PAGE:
Whereas in the past, one would need to ride his donkey for three days to reach another city, today he can drive right over in under an hour. In the past, to communicate with a friend across the ocean, he would need to send a letter that would take at least two weeks to arrive. Today he whips out his cellphone and punches in a phone number or even just sends a quick email. In the past, if someone wanted chicken for lunch, he would need to take the chicken to be ritually slaughtered, pluck the feathers, salt it, cut it up, clean it, etc., now, he can buy frozen chicken from the store and just cook it. Or if he’s really tired, he can buy a ready-made meal and heat it in the microwave for thirty seconds.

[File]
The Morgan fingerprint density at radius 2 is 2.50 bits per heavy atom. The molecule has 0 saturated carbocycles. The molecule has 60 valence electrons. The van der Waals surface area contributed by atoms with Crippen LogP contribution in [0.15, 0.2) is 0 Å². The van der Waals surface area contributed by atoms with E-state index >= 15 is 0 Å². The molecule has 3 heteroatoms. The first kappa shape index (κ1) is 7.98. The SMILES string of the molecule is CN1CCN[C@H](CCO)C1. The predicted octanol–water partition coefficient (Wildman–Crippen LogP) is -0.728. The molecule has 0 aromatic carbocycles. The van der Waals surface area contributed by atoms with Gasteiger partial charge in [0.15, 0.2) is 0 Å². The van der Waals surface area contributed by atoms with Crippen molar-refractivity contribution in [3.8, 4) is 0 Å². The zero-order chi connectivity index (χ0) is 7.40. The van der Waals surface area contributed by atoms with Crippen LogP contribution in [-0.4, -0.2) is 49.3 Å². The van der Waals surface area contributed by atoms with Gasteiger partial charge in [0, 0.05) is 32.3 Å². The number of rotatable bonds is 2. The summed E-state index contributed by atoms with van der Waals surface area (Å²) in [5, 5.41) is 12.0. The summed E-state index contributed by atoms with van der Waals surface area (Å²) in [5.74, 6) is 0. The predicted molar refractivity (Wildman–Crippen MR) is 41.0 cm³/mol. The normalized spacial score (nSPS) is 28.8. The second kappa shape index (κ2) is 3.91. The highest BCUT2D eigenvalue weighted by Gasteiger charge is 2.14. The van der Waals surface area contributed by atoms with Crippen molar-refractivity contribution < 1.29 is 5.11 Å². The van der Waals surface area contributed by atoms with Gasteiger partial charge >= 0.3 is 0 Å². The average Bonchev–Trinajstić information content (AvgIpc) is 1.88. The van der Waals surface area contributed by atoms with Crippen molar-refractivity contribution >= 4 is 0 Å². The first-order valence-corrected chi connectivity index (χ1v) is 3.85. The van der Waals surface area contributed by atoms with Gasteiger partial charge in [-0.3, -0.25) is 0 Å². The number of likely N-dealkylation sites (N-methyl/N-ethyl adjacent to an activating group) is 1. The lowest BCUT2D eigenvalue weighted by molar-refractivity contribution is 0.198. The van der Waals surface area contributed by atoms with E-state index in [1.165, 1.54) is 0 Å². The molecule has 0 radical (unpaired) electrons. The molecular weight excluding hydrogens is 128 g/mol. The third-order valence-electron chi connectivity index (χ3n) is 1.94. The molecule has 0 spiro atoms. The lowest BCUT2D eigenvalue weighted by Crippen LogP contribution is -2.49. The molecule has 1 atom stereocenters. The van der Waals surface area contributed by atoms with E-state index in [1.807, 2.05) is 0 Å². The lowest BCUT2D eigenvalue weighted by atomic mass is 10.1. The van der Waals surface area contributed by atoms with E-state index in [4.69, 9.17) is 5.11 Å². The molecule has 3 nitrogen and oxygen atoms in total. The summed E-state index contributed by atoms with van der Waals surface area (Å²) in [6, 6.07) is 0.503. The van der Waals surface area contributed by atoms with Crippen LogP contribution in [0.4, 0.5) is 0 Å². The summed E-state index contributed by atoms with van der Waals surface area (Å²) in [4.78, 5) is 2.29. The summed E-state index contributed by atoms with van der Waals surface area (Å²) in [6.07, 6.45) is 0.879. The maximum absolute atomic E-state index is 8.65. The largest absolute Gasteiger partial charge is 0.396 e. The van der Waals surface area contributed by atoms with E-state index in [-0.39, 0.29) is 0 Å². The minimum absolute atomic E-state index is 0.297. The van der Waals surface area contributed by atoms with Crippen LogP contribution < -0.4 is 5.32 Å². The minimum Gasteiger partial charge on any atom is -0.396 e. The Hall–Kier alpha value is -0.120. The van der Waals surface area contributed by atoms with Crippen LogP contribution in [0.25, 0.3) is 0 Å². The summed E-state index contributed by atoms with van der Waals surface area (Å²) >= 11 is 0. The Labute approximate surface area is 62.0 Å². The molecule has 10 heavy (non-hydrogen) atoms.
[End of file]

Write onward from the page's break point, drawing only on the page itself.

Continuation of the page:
This lifestyle gets a person used to being lazy. He can get so many awesome things with barely any effort. As soon as one small thing doesn’t go his way, he immediately begins to whine and complain. But worse than that, he has no patience. Things used to take time, and people would wait patiently, staying calm, cool and collected. Today everything happens in the blink of an eye. Everything is done in a flash, and people who grow up in a generation of cell phones, internet and microwaves suffer from impatience. They can’t wait more than thirty seconds for anything.
Well, some things take longer than one minute. Some things demand time to fully develop and grow. What happens then? Modern man has a very difficult time with these things. He gets depressed, angry, frustrated and disappointed, and starts blaming others. It’s hard for him to understand that some things can’t work as fast as his microwave.